The Filter in Our (?) Heads: Digital Media and Polarisation
Climate change, Brexit, Trump, COVID, Ukraine: there is hardly a major topic in contemporary public debate online that does not attract heated discussion, entrenched partisanship, widespread misinformation, and conspiracy theorists. Rational, evidence-based contributions often fail to cut through, while affective polarisation is prevalent, and difficult to overcome.
The facile, simplistic view of these developments is that digital and social media have disrupted the traditional public sphere, enveloped us all in ideologically homogenous ‘echo chambers’ and ‘filter bubbles’, and thereby ushered in the post-truth age – but such technologically determinist explanations have been rightly debunked for failing to account for the full complexity of the present moment in public communication. Hyperpartisans and conspiracy theorists, for instance, are abundantly aware of what their opponents think and say, but instinctively, reflexively reject those views: if there is a filter, it is located in their (and equally perhaps in our) heads, not their information feeds. Similarly, if global digital media platforms were predominantly to blame for the decline of societal cohesion and consensus, why are countries like the US considerably more deeply affected while other democracies remain considerably more resilient?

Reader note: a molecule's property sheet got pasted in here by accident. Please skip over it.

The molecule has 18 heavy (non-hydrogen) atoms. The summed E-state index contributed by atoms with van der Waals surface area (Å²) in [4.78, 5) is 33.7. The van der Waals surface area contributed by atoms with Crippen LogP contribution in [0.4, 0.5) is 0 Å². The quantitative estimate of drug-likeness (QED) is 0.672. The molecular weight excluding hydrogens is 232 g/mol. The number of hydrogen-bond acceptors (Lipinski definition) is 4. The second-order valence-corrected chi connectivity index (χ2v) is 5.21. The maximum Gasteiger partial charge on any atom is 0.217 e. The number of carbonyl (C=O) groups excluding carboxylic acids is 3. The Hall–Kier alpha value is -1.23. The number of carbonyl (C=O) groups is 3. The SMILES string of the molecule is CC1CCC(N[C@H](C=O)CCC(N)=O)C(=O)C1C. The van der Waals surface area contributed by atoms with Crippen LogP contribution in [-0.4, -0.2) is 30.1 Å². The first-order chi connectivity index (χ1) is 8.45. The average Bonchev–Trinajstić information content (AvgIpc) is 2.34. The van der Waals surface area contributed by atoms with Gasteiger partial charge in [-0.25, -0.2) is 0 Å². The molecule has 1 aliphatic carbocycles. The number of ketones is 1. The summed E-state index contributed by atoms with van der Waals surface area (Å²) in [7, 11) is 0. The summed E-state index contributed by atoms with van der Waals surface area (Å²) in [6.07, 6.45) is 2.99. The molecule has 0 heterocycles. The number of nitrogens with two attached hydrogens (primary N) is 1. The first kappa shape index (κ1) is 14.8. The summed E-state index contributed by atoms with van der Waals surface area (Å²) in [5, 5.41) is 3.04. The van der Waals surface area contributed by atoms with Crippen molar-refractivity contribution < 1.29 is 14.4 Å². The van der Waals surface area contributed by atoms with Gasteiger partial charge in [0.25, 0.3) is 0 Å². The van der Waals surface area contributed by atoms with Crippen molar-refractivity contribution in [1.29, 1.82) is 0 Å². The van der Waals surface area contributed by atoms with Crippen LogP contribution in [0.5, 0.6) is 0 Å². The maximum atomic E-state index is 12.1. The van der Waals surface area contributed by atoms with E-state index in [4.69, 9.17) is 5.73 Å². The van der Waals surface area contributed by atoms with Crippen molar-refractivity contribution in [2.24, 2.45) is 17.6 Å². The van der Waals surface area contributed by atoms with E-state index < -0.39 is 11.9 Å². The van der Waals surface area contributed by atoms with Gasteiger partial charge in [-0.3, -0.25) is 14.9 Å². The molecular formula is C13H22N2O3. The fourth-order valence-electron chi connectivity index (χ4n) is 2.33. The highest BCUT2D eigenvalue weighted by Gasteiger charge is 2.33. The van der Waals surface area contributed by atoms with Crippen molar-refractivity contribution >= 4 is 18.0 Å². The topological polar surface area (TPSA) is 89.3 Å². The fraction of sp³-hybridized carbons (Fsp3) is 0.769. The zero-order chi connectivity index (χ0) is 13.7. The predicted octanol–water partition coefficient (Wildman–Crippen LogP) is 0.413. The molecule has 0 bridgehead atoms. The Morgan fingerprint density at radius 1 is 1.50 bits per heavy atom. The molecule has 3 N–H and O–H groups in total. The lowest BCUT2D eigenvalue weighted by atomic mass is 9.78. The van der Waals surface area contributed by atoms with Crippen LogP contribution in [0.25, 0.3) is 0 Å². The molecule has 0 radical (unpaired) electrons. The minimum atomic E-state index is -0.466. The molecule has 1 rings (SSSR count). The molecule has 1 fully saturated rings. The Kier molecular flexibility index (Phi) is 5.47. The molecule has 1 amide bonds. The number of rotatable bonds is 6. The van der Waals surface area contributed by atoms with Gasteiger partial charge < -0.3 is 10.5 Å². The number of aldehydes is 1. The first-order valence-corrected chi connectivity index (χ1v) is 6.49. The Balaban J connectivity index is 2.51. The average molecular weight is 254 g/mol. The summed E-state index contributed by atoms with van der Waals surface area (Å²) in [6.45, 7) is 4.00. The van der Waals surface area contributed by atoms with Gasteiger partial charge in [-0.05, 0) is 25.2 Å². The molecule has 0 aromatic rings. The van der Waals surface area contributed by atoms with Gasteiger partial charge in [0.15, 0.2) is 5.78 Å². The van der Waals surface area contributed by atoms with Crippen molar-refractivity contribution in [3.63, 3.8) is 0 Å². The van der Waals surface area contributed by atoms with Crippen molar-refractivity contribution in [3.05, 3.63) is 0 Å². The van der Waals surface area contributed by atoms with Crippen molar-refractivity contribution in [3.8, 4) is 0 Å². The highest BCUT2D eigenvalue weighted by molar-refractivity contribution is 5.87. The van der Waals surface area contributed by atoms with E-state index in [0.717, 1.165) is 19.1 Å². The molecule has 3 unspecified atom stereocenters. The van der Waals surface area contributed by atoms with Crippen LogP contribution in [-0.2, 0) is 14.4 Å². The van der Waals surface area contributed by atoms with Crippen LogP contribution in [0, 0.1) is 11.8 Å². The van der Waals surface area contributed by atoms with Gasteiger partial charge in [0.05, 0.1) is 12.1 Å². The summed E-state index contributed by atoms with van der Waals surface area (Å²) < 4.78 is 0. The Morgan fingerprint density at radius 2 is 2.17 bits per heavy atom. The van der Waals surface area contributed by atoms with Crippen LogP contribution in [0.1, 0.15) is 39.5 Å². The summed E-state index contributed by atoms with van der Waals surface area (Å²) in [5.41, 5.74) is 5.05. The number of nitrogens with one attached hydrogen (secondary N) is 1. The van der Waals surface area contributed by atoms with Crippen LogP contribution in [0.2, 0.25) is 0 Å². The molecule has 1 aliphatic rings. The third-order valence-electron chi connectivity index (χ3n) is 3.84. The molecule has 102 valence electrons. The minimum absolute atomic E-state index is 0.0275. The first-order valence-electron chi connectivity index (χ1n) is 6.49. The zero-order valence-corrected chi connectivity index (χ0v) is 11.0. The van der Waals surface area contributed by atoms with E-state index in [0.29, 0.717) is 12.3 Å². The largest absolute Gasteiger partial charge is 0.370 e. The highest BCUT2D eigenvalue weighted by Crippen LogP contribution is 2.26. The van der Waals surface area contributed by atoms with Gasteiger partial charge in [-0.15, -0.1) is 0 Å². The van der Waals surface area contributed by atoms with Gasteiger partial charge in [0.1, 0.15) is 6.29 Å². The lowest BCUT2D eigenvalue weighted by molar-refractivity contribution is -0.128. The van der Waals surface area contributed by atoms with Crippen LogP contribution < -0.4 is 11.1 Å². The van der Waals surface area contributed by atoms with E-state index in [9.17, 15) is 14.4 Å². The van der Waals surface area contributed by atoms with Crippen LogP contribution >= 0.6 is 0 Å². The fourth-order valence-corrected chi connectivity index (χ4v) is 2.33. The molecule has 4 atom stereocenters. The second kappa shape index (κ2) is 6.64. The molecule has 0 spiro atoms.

While these deep divisions are often misdiagnosed as evidence of ‘echo chambers’ and ‘filter bubbles’, then, they actually point to pernicious dysfunction at a discursive level: they are evidence of deeply entrenched polarisation and hyperpartisanship. Yet digital media studies have yet to develop a full repertoire of conceptual and methodological approaches for the analysis and assessment of such phenomena. Such approaches need to be able to distinguish between benign forms of ideological agonism and partisanship and destructive, entrenched polarisation; and they need to recognise diverse ideological, issue-based, interpretive, and affective qualities in polarised discourse. This evidence is critical to enabling an urgently needed, robust defence of our society and democracy against the challenges of polarisation.
This seminar will be chaired by Dr Katharina Esau.
About the speaker
Axel Bruns is an ARC Laureate Fellow (2021-2026) and Professor at the Digital Media Research Centre at QUT.
Online - https://www.eventbrite.com.au/e/the-filter-in-our-heads-digital-media-and-polarisation-tickets-522375879317
In person - Building 24, Fishbowl